Are tabletop tablet ordering systems stealing from guests?

A California diner was anything but entertained after he looked at his bill and saw he was charged an "entertainment fee" by Red Robin.

The fee came from the use of a Red Robin-owned tablet. The tablet has useful information for guests, such as the restaurant's menu and a way to order food and pay for the bill. But it also has games which the family restaurant chain charges for.

The diner didn't partake in any gaming, but his children got into the games section and started playing the available programs. The tablet specifically says there's a fee for playing games on the tablet, but it doesn't require an adult's consent to play.  Kids can just keep clicking accept buttons until the fee hits the bill.

How much was he charged? Just $1.99, but it's the principle of the matter, Dennis Trigueros, the diner, said.

Because if you take money from me and I have not consented to it that’s stealing from me... A dollar 99 makes no difference in my life. It’s truly an irrelevant figure.
— Dennis Trigueros, Red Robin diner

Trigueros contested the fee which was promptly dropped by Red Robin. He wouldn't have been legally required to pay that fee if Red Robin decided to push the matter. Parents aren't responsible for paying for unauthorized purchases made by children, according to local California police, but Trigeuros wonders how many other people are getting hit with the charge and don't know it.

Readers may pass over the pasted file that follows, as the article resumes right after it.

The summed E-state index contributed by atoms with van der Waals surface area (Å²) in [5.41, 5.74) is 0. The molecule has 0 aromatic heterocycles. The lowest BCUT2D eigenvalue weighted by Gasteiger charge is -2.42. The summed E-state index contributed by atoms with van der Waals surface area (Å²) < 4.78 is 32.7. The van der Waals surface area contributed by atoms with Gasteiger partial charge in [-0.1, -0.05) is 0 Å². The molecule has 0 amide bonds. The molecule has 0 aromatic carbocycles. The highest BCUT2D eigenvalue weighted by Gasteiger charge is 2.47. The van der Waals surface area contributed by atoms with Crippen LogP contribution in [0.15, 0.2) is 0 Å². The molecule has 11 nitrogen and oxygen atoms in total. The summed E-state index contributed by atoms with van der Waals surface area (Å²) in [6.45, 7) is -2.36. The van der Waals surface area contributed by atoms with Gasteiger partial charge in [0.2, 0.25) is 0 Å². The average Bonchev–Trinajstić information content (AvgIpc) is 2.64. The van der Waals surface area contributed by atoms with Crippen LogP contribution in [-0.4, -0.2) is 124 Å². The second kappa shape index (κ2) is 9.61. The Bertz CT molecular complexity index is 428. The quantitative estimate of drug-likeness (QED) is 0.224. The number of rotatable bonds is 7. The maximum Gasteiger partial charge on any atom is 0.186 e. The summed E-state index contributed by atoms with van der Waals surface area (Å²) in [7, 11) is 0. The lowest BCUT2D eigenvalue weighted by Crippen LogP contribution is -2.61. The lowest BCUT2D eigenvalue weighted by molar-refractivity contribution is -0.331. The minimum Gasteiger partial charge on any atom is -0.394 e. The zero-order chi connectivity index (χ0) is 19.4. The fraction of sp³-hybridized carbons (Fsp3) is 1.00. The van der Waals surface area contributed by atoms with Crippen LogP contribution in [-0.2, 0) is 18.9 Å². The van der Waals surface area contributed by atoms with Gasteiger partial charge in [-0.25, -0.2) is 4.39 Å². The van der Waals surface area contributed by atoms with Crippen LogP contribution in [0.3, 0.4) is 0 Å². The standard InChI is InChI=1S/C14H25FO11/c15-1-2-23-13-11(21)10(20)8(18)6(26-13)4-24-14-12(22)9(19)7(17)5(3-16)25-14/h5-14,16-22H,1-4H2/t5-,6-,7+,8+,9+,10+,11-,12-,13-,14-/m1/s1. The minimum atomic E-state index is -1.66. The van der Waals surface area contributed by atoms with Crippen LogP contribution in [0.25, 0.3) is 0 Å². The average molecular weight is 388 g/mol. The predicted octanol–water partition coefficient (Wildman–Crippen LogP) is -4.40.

Again, it's $1.99, so it shouldn't be breaking the bank of anyone going out to eat, but hidden fees like this come off as a very underhand business tactic, and one that'll definitely garner some bad reviews. Restaurants need to be super clear and transparent about what they're charging for when it comes to nontraditional fees.

In this case, it shouldn't be so easy for a child to make the game purchase. It doesn't matter how many pop up warnings appear in the tablet, the supervising adult needs to know that he or she are being charged.

Alongside the customer service issue is also how something like this affects your service staff. What a time sink it must be for servers to have to void the entertainment fee every time a guest sees it and complains. They're time is probably best used elsewhere. Of course, it's possible that enough customers miss the surcharge that Red Robin makes a nice chunk of change from it, so it may balance the time lost when servers have to void the fee.

Either way, being upfront about these nontraditional fees is probably the best course of action.